My system is a Richardson, a 2pipe vap/vac which uses a graduated supply valve wood handle operated at each rad, and a ball cock in ea return elbow of rads.  The system was touted as workable in vacuum, vapor or pressure set=up.  There are 11 original rads, with a bastardized valve on one, and 3 after-add-ons which have taditional steam traps.  My mains are vented with 2 #1 gortons and a #2 at the near boiler dry return, these of course replaced the original vacuum vents during coal burning days, now using gas convert in oil boiler.  I did see a retro-fit Richardson system on line, where a vaporstat replaced pressuretol.  The pressurtrol on my boiler is set at lowest setting 1/2 psi, but don't know if vapor would be more efficient.

    Fizz
  • Jamie Hall Jamie Hall @ 6:51 PM
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    Sorry about this, but...

    yours is one of the situations where a vapourstat would be genuinely beneficial.  Although you can make it work with a pressuretrol, at the higher pressures the control offered by the valves will be at best marginal.  If you can manage to keep the pressure down to less than 12 ounces, it's going to be happier -- and that means a vapourstat.
    Jamie

    Building superintendent/caretaker, 7200 sq. ft. historic house museum with dependencies in New England.

    Hoffman Equipped System (all original except boiler), Weil-McClain 580, 2.75 gph Carlin, Vapourstat 0.5 -- 6.0 ounces per square inch
  • Fizz Fizz @ 7:56 AM
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    Happier system

    How will v-stat benefit system?  Also, pressure seems to be key, and when I converted to gas gun my installer wanted to increase pressure on p-trol which I refused to do per general consensus.  How can pressure be increased by p-trol setting?  I didn't think that had bearing on pressure, rather was safety feature to shutdown system upon reaching setting.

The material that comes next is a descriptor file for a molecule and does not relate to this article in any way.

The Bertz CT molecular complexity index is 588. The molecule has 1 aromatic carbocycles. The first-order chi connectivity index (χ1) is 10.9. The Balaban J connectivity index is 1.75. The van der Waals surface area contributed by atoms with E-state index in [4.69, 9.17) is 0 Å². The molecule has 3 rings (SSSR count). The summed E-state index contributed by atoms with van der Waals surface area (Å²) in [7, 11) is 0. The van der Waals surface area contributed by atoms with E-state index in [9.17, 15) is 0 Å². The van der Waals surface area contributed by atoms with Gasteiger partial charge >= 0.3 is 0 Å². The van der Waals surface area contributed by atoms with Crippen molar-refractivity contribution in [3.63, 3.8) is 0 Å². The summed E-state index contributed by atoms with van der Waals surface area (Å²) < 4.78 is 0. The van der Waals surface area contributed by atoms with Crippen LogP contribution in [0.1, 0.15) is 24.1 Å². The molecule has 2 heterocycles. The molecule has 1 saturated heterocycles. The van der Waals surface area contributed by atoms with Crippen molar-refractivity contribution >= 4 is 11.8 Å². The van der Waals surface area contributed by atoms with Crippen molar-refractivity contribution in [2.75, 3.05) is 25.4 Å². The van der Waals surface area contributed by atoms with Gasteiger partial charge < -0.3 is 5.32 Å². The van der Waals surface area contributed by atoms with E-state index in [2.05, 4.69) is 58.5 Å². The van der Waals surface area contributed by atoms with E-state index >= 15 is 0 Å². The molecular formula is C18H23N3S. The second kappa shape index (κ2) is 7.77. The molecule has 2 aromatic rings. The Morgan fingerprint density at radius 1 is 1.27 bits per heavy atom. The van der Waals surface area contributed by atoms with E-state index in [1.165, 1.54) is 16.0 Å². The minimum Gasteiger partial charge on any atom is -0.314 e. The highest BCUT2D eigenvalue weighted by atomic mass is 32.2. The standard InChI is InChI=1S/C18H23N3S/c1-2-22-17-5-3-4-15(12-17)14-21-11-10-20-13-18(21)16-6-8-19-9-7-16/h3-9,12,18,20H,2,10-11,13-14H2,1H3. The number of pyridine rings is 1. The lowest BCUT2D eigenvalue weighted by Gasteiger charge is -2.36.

Fizz
  • Fizz Fizz @ 7:56 AM
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    Happier system

    How will v-stat benefit system?  Also, pressure seems to be key, and when I converted to gas gun my installer wanted to increase pressure on p-trol which I refused to do per general consensus.  How can pressure be increased by p-trol setting?  I didn't think that had bearing on pressure, rather was safety feature to shutdown system upon reaching setting.

    Fizz
  • Fizz Fizz @ 11:16 PM
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    Vaporstat installation

    How difficult is it to install?  Will it completely replace pressuretrol?  So far haven't been able to find anyone with vaporstat experience.

    Fizz
  • Hap_Hazzard Hap_Hazzard @ 5:52 AM
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    Vaporstat installation

    You can either replace the Pressuretrol or keep it as a safety device. Many people do the latter, and if you search the forum you can find lots of pictures and discussions.

    To install the Vaporstat and keep the Pressuretrol, you'll want to add on a new pigtail. How you do this depends on where and how your existing pigtail is installed, but you need to connect it to a tapping that's above the water line. Red brass pigtails are the best choice. McMaster carries some nice ones, but you can find them all over.

    If you can find a 1/4" pipe union (also in brass) and a close nipple, it will make your life easier if you ever need to remove your Vaporstat (to make sure the pigtail is clear and has water in it, for instance).

    Then you simply wire the Vaporstat in series with the Pressuretrol so either one can cut the burner if its set point is reached. If you set the Pressuretrol at 3-5 pounds, this means it will only come into play if something goes wrong with the Vaporstat.
    1983(?) Peerless G-561-W-S

    3" drop header, CG400-1090, VXT-24
  • Fizz Fizz @ 8:21 AM